But, to be fair, that's not at the heart of Salmon's argument. He cites "a fantastic piece" by Dan Rowinski that makes an ultimately misguided argument against mobile payments:
It's basically no easier or faster to activate the NFC or QR code in your phone or open an app than it is to dig out some cash from your pocket or pull a plastic card from your wallet. Try it. They'll each take you basically the same amount of time.
It's not about time; it's more about convenience. There's a distinction between the two things. Increasingly our lives are moving to our smartphones. Companies such as Starbucks and Apple knew this long ago. This knowledge of what will be -- not of what is "normal" -- is what sets Howard Schultz and Steve Jobs apart.
Without even as much of a whiff of context, Salmon closes his piece with this sentence:
Look how hard it has been to kill off the check in this country ...
The numbers tell us otherwise.
According to data from the
, while paper checks will not go away entirely until 2026, we're writing 1.8 billion fewer of them annually. Tease out some of America's oldest enclaves, such as Pittsburgh's Allegheny County, and I bet we see fewer checks and more transactions via credit/debit card, ACH and, increasingly mobile means.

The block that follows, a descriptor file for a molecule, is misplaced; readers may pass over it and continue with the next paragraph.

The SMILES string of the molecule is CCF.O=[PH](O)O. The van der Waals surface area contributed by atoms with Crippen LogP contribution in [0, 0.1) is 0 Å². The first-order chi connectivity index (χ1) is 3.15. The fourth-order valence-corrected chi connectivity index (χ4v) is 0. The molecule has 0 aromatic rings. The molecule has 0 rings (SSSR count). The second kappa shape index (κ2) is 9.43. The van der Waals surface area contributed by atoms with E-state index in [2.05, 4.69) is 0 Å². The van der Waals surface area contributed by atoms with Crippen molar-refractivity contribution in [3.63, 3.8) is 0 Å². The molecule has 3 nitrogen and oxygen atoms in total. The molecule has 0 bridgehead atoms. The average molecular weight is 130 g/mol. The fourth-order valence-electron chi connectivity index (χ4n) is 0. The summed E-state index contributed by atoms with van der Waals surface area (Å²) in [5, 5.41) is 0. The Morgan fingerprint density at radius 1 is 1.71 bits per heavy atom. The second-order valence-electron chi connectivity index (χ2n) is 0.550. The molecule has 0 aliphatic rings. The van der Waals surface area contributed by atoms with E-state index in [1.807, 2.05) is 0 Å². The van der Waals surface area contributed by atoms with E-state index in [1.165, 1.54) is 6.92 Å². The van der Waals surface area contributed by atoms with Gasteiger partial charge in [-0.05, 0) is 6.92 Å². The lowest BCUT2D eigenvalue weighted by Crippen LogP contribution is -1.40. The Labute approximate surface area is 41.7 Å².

These mass revolutions just do not happen overnight. Falling victim to the social media-driven collective ill of
Everything must happen ... right now!
, it appears Salmon thinks generational transformations should go down overnight. It's not about the pace of the transition; it's about who's dictating that pace.
All it takes is for Apple or Google to jump into this game -- full bore -- alongside Starbucks, and we know they're both on the way, and you'll be able to use your smartphone to pay for more than coffee. It's one piece of technology. Comes out of your pocket and takes care of your needs, eliminating things like wallets and money clips.
And, the gaffes of Ballmer and Balsillie aside, the smartphone is now, for all intents and purposes, ubiquitous. Who would've thought you would be paying bills, buying stuff and consuming news and entertainment with the darn things multiple times a day less than a decade into the iPhone's domination? That reality alone provides more than enough ammo to counter the fantasy that mobile payments will remain "marginal for the foreseeable future."
Written by Rocco Pendola in New York City